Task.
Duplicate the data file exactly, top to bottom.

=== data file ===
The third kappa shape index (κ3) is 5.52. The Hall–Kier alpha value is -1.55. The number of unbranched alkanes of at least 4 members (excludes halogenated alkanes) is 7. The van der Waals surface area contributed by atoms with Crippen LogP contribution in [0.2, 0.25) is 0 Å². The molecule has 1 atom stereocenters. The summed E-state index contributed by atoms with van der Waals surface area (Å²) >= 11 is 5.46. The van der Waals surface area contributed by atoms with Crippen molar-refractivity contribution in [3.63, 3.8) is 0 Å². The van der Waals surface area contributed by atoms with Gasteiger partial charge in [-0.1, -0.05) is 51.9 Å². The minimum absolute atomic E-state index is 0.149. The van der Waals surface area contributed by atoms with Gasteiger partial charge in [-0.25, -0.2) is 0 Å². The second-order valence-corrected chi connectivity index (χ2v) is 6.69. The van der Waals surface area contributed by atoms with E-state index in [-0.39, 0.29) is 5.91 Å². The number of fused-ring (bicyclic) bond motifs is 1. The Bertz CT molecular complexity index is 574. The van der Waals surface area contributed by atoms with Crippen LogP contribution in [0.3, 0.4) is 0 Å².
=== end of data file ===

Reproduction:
The third kappa shape index (κ3) is 5.52. The Hall–Kier alpha value is -1.55. The number of unbranched alkanes of at least 4 members (excludes halogenated alkanes) is 7. The van der Waals surface area contributed by atoms with Crippen LogP contribution in [0.2, 0.25) is 0 Å². The molecule has 1 atom stereocenters. The summed E-state index contributed by atoms with van der Waals surface area (Å²) >= 11 is 5.46. The van der Waals surface area contributed by atoms with Crippen molar-refractivity contribution in [3.63, 3.8) is 0 Å². The van der Waals surface area contributed by atoms with Gasteiger partial charge in [-0.1, -0.05) is 51.9 Å². The minimum absolute atomic E-state index is 0.149. The van der Waals surface area contributed by atoms with Gasteiger partial charge in [-0.25, -0.2) is 0 Å². The second-order valence-corrected chi connectivity index (χ2v) is 6.69. The van der Waals surface area contributed by atoms with E-state index in [-0.39, 0.29) is 5.91 Å². The number of fused-ring (bicyclic) bond motifs is 1. The Bertz CT molecular complexity index is 574. The van der Waals surface area contributed by atoms with Crippen LogP contribution in [0.3, 0.4) is 0 Å².